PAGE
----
The inherent weaknesses of a CVT transmission have to do with its driving character: When you accelerate, the car’s powertrain tends to drone until the car reaches cruising speed, when the CVT’s computer tells it to move to higher ratios. Also, a CVT won’t have the crisp initial acceleration of a manual transmission. To cope with the thrumming powertrain, the Fit’s redesign went heavy on sound-deadening materials in the rear fender liners, carpeting and crevasses between frame and body.
Although it kind of looks it, the new Fit is no slug: 0-60 mph under nine seconds, with the CVT or manual, and the little car has a winning, rev-happy eagerness. This is my daughters’ car? Well, then, plenty fast.
This is the third iteration of Honda’s front-wheel drive, subcompact five-door hatch (“tall wagon” also works) since 2007 and it is, again, a marvel of packaging. Overall, the Fit is 1.6 inches smaller, bumper to bumper, but 1.2 inches larger between the wheels (99.6-inch wheelbase) than the previous model.
And, come on, it’s totally cute. Puffed out, with barely focused eyes and a stony expression, the Fit looks like a startled baby blowfish.
The designers were able to scrounge out an additional 1.4 inches of rear legroom by shortening up the rear suspension’s trailing arms and re-profiling the fuel tank, which is situated under the front seats. The changes allowed the rear seat’s 90-degree point, the tailbone hinge, if you like, to be moved 3.1 inches back.
These seemingly small changes total 5 cubic feet of additional passenger volume and add 4.8 inches to rear legroom overall. Honda now claims the Fit has class-leading cargo capacity, and more interior volume and rear legroom than the Nissan Versa Note (the competitive set includes Ford Fiesta, Mazda2, Chevy Sonic, and Toyota Yaris).
But that’s burying the lead. The thing that makes the Fit memorable is its variety of seat-folding schemes, called “Magic Seat,” including the “tall” position that folds the rear bench vertically for stowage of upright items like potted plants. That’s brilliant. And the Bonnaroo-ready “Refresh” position where the seats fold down into a little lounge space.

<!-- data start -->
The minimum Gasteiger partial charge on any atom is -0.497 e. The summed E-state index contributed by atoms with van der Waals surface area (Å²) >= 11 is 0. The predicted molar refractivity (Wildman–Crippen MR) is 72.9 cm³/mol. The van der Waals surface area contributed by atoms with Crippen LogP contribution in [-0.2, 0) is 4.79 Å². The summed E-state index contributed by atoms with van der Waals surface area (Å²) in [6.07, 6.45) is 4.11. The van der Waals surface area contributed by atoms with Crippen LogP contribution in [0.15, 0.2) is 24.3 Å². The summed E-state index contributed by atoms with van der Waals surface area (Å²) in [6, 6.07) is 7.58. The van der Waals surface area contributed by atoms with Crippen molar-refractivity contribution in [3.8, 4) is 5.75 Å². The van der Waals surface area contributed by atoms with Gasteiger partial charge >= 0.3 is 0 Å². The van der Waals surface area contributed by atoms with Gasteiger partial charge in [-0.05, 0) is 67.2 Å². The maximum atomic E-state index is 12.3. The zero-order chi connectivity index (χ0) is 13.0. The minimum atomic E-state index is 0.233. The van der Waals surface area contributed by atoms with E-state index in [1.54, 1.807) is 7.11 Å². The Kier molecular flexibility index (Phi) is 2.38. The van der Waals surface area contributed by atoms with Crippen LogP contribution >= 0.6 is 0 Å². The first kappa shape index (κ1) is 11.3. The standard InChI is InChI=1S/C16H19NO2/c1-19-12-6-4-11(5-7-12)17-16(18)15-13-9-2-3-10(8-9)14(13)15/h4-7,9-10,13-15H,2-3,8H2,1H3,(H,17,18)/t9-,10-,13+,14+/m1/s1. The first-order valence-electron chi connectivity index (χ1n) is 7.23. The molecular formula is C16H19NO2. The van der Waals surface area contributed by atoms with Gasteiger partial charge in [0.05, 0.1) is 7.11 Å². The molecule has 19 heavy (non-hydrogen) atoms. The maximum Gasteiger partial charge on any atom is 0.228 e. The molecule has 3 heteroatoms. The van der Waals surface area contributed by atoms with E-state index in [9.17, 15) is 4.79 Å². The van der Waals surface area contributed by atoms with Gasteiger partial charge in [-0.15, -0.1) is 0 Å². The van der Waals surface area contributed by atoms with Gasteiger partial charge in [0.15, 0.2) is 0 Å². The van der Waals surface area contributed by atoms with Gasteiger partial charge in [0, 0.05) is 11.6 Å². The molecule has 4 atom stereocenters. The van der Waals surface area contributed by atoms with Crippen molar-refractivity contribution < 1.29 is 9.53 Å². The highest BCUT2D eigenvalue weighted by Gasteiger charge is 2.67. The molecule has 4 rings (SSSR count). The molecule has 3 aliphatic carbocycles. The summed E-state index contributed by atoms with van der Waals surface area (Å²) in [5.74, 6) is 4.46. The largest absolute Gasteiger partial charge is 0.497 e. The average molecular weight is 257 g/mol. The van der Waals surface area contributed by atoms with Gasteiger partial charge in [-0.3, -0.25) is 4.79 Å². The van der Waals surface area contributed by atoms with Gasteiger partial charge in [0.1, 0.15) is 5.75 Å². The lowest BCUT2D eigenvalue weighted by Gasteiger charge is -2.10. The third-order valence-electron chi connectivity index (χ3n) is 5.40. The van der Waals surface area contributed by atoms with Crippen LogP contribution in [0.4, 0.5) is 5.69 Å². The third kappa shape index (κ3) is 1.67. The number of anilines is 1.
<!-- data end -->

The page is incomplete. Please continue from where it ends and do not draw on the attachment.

Even with the seats in their five-passenger position the Fit is notably spacious and open plan. Cabin panels are carved out to lay claim to every cubic inch. Honda says they put an additional 1.4 inches between the driver’s and passenger’s shoulders. So if there’s a field in Dad’s Excel spreadsheet for cubic cabin inches per dollar, the new Fit is right there.
As for vehicle safety, the Honda Fit has actually had a bad time with the Insurance Institute for Highway Safety’s small overlap frontal crash test, which required that Honda reinforce the front bumper to achieve an “Acceptable” rating on the test (Honda will replace bumper beams on 2015 Fits already in customers’ hands). More recently the IIHS proclaimed the 2015 Fit a “Top Safety Pick,” so I guess all is forgiven. By other metrics the Fit, strategically reinforced with some pricey ultrahigh-strength steel around the passenger cell, is targeting five-star ratings from the National Highway Traffic Safety Administration and the European New Car Assessment Programme, or NCAP.
Safety is more nuanced than just crashworthiness. Bluetooth, standard to the Fit this year, is a huge safety feature, helping to limit distraction. Anything in the driver assistance/support category is a bonus, including the Fit’s Lane Watch—standard on EX trim and above. A camera is mounted in the right outside mirror, showing the blind spot when you signal a lane change. Also, the multiview rear-camera is a must-have. New drivers tend to rub up against things.
After its gentle decline into irrelevance in the past four years, the Fit has reasserted itself as top of the class in categories important to parents. It’s reliable, affordable, useful, safe and egoless. It would make an excellent first car.
It wouldn’t do badly as a last car, either.